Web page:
first_imgThe National Associations of Master Bakers (NAMB) is hoping to create an ‘action group’ with the hope of redressing certain perceptions of the craft baking industry. A statement from the NAMB said: “In recent years the craft bakery sector has come under pressure from many fronts. This has led to many companies struggling and a poor perception of the industry to customers, government and potential employees.” The action group would be the starting point of a big campaign to get consumers to spend their money in their local shop and to support the independent craft baker. The objectives of the group would be to remind people that the independent baker has an important commercial and social role in the local community and also to inspire these bakers to maximise their involvement in the local community.last_img read more

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BSB conference tackles topical bakery issues

first_imgThe British Society of Baking’s (BSB) annual conference is to take place on Tuesday 16 June at the Ardencote Manor Hotel, Claverdon, Warwick.Accommodation is available on 15 June, with a conference dinner and entertainment taking place that evening.Speakers at the conference include: Chris Beaney, president of the National Association of Master Bakers; Joanna Bruce, ADM; Matthew May, Alliance for Bakery Students and Trainees; and Bob Whitehurst, Cereform.Topics at the conference include the role of salt in bread, the credit crunch, reducing fat in bakery, the National Craft Bakers’ Week, enzymes in food products and the National Bakery Skills Academy. There will also be a chocolate demonstration from John Slattery, of Manchester-based Slattery Patissier & Chocolatier.The event is open to members and non-members. Information and booking forms are available from BSB secretary Sharon Byrne – email [email protected] or [email protected] or call 01869 247098.last_img read more

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Tasties lands Welsh Tesco deal

first_imgFlintshire firm Tasties has landed a deal to supply Tesco’s 13 stores in North Wales with a new range of sandwiches.The Sandycroft-based sandwich manufacturer has developed a Welsh range including Welsh Lamb and Mint Sauce, Cadog Ploughman’s with Welsh Ale Chutney, and Welsh Rarebit with Sautéed Leeks.The firm said that if the products proved successful in North Wales, it planned to roll out the range in Mid and South Wales and the border stores. It also supplies a range of retail outlets, as well as schools and colleges in North Wales and the north west and its sandwiches are available at airports throughout the UK.Tasties will bolt on its Welsh range of products to its standard range, so that it can offer them to schools and colleges in the north west of England as well as its other Welsh customers, said managing director Richard Brown.“I think this is a great opportunity to get some locally made product into our stores, which our customers are telling us they want more of,” commented Mark Grant, Tesco’s senior buying manager for Wales.“A lot of people talk about food miles and the benefits of local sourcing and our customers want to relate to the shops as local stores. They want to buy products they can recognise from local producers and it’s important that we provide as many Welsh products in our Welsh stores as possible.”Tasties has grown significantly since the firm was bought by the Brown Family in 1992, with production increasing from 800 sandwiches a day to 30,000.last_img read more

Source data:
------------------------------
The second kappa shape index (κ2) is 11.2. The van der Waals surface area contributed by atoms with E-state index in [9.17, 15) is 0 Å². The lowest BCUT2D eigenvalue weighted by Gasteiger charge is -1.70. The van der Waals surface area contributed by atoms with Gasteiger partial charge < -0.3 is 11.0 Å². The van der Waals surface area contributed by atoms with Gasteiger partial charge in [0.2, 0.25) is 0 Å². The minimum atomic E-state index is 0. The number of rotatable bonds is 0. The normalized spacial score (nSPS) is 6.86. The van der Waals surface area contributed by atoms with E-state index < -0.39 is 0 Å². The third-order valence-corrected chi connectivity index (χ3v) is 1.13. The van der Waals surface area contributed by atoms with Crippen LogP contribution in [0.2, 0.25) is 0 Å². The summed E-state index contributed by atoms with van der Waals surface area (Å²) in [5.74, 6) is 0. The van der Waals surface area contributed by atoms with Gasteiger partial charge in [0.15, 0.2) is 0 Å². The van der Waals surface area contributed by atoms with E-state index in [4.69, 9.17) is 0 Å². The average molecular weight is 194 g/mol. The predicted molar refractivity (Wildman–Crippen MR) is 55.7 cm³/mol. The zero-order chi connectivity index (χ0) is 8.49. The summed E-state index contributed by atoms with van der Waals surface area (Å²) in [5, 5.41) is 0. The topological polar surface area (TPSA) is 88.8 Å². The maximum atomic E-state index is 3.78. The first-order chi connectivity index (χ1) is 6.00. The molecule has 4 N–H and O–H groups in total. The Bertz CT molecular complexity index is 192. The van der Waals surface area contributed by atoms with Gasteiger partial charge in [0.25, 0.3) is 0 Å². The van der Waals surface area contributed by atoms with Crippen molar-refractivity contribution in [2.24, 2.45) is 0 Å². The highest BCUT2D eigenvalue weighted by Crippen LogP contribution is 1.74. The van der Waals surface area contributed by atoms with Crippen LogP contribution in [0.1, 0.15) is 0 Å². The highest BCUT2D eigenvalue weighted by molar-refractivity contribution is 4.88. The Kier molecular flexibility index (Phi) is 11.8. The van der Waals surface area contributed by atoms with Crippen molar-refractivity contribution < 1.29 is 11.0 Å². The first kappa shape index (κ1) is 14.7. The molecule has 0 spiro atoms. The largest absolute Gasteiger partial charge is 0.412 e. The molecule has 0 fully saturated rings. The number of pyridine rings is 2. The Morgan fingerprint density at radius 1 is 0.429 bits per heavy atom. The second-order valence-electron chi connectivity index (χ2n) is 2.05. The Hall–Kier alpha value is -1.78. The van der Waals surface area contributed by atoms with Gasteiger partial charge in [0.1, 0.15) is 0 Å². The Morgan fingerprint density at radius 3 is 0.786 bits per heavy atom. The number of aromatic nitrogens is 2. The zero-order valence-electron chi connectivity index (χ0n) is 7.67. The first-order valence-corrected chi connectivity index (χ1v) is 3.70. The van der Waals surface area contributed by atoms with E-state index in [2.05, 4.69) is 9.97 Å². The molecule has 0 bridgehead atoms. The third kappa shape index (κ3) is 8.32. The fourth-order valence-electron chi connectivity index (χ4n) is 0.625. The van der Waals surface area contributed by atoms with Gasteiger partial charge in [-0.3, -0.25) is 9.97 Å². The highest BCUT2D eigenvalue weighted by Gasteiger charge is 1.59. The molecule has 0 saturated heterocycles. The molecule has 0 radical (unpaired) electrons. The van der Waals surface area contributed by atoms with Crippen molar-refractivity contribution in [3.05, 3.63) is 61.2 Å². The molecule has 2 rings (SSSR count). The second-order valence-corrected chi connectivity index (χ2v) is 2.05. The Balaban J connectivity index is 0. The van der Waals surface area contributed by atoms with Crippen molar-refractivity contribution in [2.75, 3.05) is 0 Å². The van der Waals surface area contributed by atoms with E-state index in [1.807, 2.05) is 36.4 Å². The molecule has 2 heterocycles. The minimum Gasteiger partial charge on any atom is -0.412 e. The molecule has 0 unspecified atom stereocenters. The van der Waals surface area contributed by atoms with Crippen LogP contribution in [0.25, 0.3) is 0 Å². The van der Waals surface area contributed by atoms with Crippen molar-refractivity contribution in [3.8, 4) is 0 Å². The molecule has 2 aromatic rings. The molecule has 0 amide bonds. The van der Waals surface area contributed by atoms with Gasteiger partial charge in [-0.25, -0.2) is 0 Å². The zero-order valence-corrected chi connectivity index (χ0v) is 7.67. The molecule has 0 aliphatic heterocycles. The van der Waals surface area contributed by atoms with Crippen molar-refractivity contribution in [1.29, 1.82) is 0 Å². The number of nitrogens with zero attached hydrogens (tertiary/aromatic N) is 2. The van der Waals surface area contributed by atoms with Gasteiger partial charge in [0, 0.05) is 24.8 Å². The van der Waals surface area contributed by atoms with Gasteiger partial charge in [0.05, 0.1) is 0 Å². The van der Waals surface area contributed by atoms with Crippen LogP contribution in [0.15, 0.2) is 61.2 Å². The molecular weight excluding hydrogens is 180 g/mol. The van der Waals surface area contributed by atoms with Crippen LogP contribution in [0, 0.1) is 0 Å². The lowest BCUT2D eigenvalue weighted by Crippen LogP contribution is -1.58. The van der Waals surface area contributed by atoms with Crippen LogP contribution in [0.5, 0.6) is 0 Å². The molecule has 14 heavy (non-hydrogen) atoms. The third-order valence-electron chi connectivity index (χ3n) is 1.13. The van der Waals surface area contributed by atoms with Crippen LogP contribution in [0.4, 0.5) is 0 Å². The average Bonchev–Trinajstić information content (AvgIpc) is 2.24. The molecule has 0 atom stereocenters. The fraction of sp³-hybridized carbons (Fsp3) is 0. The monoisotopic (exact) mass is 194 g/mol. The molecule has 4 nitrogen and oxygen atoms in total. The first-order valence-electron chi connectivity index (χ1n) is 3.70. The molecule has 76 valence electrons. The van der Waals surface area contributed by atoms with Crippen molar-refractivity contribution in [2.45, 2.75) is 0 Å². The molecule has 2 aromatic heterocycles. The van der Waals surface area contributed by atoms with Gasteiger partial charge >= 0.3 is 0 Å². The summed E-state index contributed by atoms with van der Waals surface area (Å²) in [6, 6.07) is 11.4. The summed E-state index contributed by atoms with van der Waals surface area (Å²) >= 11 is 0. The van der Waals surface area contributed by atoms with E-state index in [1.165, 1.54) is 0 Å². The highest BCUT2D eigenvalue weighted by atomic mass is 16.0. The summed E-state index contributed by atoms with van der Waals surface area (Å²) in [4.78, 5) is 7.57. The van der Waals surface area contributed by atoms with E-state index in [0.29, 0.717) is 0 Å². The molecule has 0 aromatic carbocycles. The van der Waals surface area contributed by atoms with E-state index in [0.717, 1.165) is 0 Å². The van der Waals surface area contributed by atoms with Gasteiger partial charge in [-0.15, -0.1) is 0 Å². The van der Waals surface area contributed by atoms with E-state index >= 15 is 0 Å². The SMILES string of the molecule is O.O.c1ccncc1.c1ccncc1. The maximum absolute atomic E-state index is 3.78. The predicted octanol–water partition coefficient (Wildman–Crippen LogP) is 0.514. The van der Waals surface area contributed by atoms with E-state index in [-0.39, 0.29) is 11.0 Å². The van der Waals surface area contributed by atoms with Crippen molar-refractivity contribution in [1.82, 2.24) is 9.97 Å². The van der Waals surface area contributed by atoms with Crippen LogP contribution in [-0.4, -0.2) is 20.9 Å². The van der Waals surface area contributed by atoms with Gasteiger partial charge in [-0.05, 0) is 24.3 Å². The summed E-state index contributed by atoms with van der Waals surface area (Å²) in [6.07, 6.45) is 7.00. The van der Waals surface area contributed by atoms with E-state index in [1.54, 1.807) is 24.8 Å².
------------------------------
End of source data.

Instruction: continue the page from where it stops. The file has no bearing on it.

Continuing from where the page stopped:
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The Fabulous Bakin’ Boys set for three-year growth

first_imgThe Fabulous Bakin’ Boys is looking to double the size of the business by 2015 and increase its workforce by 25% in the next year.The Oxfordshire-based company has announced its expansion plan for the next three years, with the aim to achieve sales targets of around £50m during that time period. It will be looking to develop new product lines, with the recruitment of a new head of innovation.Gary Frank, managing director for The Fabulous Bakin’ Boys, said: “With the installation of our new automated line in the first quarter of 2012, we will be bringing a number of new and exciting products to market.”Our market has been negatively affected by the recession and we have seen a definite trend towards home snacking and affordable treats during these tough times. Innovation is critical to our success and we will continue to drive this throughout our core, existing product lines, as well as continue our heavy investment in the development of new lines.”There are no redundancy plans in place and we are confident in our growth strategies for 2012 and beyond.”The Fabulous Bakin’ Boys manufactures 20,000 muffins and 25,000 flapjacks an hour at its Oxfordshire factory. This year, the company has seen a turnover of £20m, with sales rising 12.9% year-on-year.last_img read more